Free Market in Health Care
Report by Betty Sakai
Executive Director of the Benjamin Rush Institute in Half Moon Bay, CA, Dr. Beth Haynes discussed the work of the Institute, to work with medical students and professionals, to protect the doctor-patient relationship, to preserve healthcare freedom. She confided she went into medicine to help people, that doctors go into medicine to help people. She quit practicing medicine 15 years ago because good medicine requires freedom. Increasing government regulations were making it more and more difficult to practice good medicine.
The liberal mind fears the free market but in truth a free market has never existed in medicine. Government has been involved in medicine messing it up for over 100 years. Many equate the free market with uncontrolled costs and demand government control the industry to prevent anyone from being left out on the street without affordable care. The problem is one of being informed, staying objective, and remaining rational.
Dr. Beth Haynes lobbied against the passage of the Affordable Care Act (ACA). She then decided to focus her efforts nationally. She accepted an offer about five years ago from Sally Pipes, author of The Pipes Plan, The Top Ten Ways to Dismantle and Replace Obamacare (Regnery Publishing, 2012, www.regnery.com). Dr. Haynes became the Executive Director of the Benjamin Rush Institute in Half Moon Bay, California. Sally Pipes is Chairman of the Board of Directors of the Benjamin Rush Institute [a 501c3 organization] and President and Chief Executive Officer of the Pacific Research Institute. As a point of reference, Beth compared the Benjamin Rush Institute to the Federalist Society. Her mission as Executive Director is to bring national attention to the replacement of the ACA, and to help medical students and professionals understand what a free market in medicine is, what good medicine is. The Institute provides seminars and classes to give medical students free market knowledge by which they can re-educate liberal institutions and professors about alternatives to the ACA.
The fact is, medical students rarely receive free market concepts. The majority of medical schools focus on government-controlled socialized medicine. In seminars, students are asked questions about ethics. To whom does the physician owe their allegiance? Do they owe their allegiance to an insurance company, to government, or to the patient? A few professors favor the free market but don’t speak out because they fear losing their research funding if they oppose the ACA. One student was publically shamed for asking whether Medicaid can provide quality care. A 2012 survey of medical students found that 80% were in favor of the ACA, 50% questioned the quality of care ACA produces, and 47% did not even know what it is.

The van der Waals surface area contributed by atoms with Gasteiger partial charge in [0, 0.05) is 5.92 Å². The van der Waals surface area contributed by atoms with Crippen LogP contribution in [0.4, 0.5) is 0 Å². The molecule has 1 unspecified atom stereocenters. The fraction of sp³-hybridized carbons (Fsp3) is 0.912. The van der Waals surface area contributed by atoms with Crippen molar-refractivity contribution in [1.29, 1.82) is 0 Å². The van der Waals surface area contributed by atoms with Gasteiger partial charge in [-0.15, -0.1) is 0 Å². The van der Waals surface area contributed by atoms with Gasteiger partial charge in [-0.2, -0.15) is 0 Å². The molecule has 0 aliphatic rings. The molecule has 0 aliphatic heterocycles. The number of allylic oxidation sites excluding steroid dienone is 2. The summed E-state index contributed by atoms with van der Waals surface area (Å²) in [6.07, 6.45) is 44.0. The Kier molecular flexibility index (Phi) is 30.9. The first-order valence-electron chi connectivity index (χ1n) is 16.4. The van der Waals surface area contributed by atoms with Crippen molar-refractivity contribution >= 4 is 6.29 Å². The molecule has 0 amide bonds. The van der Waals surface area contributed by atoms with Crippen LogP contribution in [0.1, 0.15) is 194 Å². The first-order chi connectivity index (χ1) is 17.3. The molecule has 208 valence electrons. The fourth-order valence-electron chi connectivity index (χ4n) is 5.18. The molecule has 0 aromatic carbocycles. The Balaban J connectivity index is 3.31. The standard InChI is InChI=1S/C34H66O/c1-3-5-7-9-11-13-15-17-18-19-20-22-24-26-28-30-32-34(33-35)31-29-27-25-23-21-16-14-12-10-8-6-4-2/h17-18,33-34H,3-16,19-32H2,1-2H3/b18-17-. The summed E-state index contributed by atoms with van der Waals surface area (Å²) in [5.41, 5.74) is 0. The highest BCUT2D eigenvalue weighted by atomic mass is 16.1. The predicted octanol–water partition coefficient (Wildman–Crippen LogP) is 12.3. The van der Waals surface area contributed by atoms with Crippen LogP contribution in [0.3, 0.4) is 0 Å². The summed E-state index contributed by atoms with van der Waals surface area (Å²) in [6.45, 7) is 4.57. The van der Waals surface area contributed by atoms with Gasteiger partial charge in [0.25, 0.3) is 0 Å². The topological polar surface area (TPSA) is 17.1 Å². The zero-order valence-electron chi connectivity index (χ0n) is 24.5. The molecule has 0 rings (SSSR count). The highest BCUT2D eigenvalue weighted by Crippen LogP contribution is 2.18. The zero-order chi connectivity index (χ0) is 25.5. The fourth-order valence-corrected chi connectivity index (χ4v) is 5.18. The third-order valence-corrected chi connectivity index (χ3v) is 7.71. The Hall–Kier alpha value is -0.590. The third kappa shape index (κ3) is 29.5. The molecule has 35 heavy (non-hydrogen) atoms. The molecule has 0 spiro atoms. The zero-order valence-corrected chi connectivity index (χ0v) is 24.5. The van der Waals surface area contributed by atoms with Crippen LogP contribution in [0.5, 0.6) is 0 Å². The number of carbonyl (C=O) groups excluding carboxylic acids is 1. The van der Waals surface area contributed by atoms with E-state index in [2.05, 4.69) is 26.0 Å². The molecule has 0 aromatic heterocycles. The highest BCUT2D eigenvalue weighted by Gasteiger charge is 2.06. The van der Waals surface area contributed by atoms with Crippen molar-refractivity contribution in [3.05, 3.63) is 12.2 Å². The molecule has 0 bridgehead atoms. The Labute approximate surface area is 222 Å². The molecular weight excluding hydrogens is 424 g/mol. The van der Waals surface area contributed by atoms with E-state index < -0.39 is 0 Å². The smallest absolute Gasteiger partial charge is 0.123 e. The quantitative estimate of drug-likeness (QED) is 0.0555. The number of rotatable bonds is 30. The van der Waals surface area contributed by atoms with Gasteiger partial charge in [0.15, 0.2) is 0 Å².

Alternatives to the ACA exist. Direct primary care is one type, providing a membership agreement between the patient and clinic or doctor. With direct primary care, insurance is not normally a factor. Concierge medicine is another type of direct primary care but insurance is billed.
Few people understand how government regulations affect physicians. Doctors are in crisis. Morale is low. 75% of physicians today are employed by large groups or hospitals. This is by ACA design. Physicians are forced to practice in large groups to curtail costs. Government mandates and regulations suck the soul out of physicians who are being told how much time they can spend with each patient, are faced with financial penalties if they do not input patient data into exorbitantly expensive software providing sensitive patient data to government. The code of ethics is being changed from centering on the patient to social justice, a responsibility to more than to just the patient. Over 50% of a doctor’s time is being used on paperwork or to input patent data. While primary care doctors like the in-house electronic records they designed for their practice, other physicians do not. But with the ACA, all doctors are required to input patient data. In 2016 a Physicians Foundation survey shows that 54% of doctors feel somewhat negative about their profession, 49% feel burned-out, 49% would not recommend the profession to their children, 80% feel at capacity or over-extended, only 14% feel they have enough time with patients, and 48% are seeking to cut their hours to work in something non-clinical. The crisis has caused the loss of 200 to 400 physicians every year to suicide!